Wynne Gray: Virat Kohli's genius innings full of elegance

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Virat Kohli of India celebrates victory during the ICC WT20 India Group 2 match between India and Australia. Photo / Getty Images.
Virat Kohli of India celebrates victory during the ICC WT20 India Group 2 match between India and Australia. Photo / Getty Images.

Even in the wildest run chase Virat Kohli carried an elegance with his scintillating batting.

India's batting hero hit 34 from his last 11 balls to end on 82 not out as T20 World Cup host India ran down Australia and qualified for the semifinals in a dramatic finish at Mohali.

It was celestial batting from the Indian champion and was decribed as "genius" in commentary by his great countryman Sunil Gavaskar.

The record books show former New Zealand skipper Brendon McCullum with the fastest test century in 54 balls, AB de Villiers with the fastest in one-dayers from 31 balls and Sanath Jayasuriya, Martin Guptill and Kusal Pereira sharing the record of 17 balls for the quickest 50 in ODI cricket.

Other men in the modern day mix of records are Shahid Afridi, Corey Anderson, Chris Gayle, Glenn Maxwell and Misbah ul Haq.

They've all produced innings of pyrotechnic hitting when they have laced their way through the field and often over and into the crowd.

Before them, Sanath Jayasuriya and Adam Gilchrist clouted the ball with regular destruction while Viv Richards had the most beguiling mix of swagger, courage and skill to destroy any attack.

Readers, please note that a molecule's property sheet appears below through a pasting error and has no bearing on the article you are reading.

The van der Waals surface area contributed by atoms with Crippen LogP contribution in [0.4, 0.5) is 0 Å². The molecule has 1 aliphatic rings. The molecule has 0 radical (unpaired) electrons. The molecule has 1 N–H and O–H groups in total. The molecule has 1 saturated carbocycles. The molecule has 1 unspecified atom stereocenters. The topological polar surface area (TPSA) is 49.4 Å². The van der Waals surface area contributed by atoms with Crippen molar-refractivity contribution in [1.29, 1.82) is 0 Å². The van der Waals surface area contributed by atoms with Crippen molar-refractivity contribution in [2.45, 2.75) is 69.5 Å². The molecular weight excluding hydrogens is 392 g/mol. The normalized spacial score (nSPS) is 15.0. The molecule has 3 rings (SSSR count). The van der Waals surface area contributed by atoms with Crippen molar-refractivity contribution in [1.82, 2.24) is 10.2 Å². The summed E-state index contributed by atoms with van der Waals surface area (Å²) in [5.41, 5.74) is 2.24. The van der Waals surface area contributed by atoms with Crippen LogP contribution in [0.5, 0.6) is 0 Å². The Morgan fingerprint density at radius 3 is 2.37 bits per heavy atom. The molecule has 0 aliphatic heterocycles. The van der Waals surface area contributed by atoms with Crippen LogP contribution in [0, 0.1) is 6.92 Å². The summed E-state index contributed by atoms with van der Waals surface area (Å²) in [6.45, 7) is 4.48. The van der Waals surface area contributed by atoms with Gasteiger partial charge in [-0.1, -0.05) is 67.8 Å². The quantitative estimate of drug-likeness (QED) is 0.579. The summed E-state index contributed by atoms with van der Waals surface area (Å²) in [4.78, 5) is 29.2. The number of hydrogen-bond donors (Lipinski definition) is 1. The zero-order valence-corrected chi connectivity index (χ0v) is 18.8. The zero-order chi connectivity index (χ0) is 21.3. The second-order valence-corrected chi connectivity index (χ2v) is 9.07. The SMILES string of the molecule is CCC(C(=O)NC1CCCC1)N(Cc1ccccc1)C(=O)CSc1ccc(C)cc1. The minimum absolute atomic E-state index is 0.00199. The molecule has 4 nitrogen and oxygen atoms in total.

Most modern cricketers like David Warner and Kieron Pollard crush the ball although ramp shots, reverse sweeps and Steven Smith's audacious flick to the leg-side fence from well wide of the popping crease bring more timing than power.

Kohli manages the odd tennis smash shot and hockey slap to combat the varying heights bowlers use to try and mystify the master craftsman.

However he manages to look unflustered and unhurried as he adds the caress of purist timing to the most abbreviated and frenetic form of international cricket.

There's a bead of sweat and animated reactions when the ball soars away from the middle of his bat but little else is out of place. When he leaves a ground after a great innings as he did today, he looks like he's walking out to bat.

He carries the sort of elegance Barry Richards, Martin Crowe, Kumar Sangakarra and Greg Chappell brought to the crease.

It's the result of hours of practice to find the timing and posture which sends the ball away much faster than it arrived or the placement and ambition to send slower bowlers to different areas of the park.

They all did it with such style and Kohli is definitely nudging them for that sort of modern grace.

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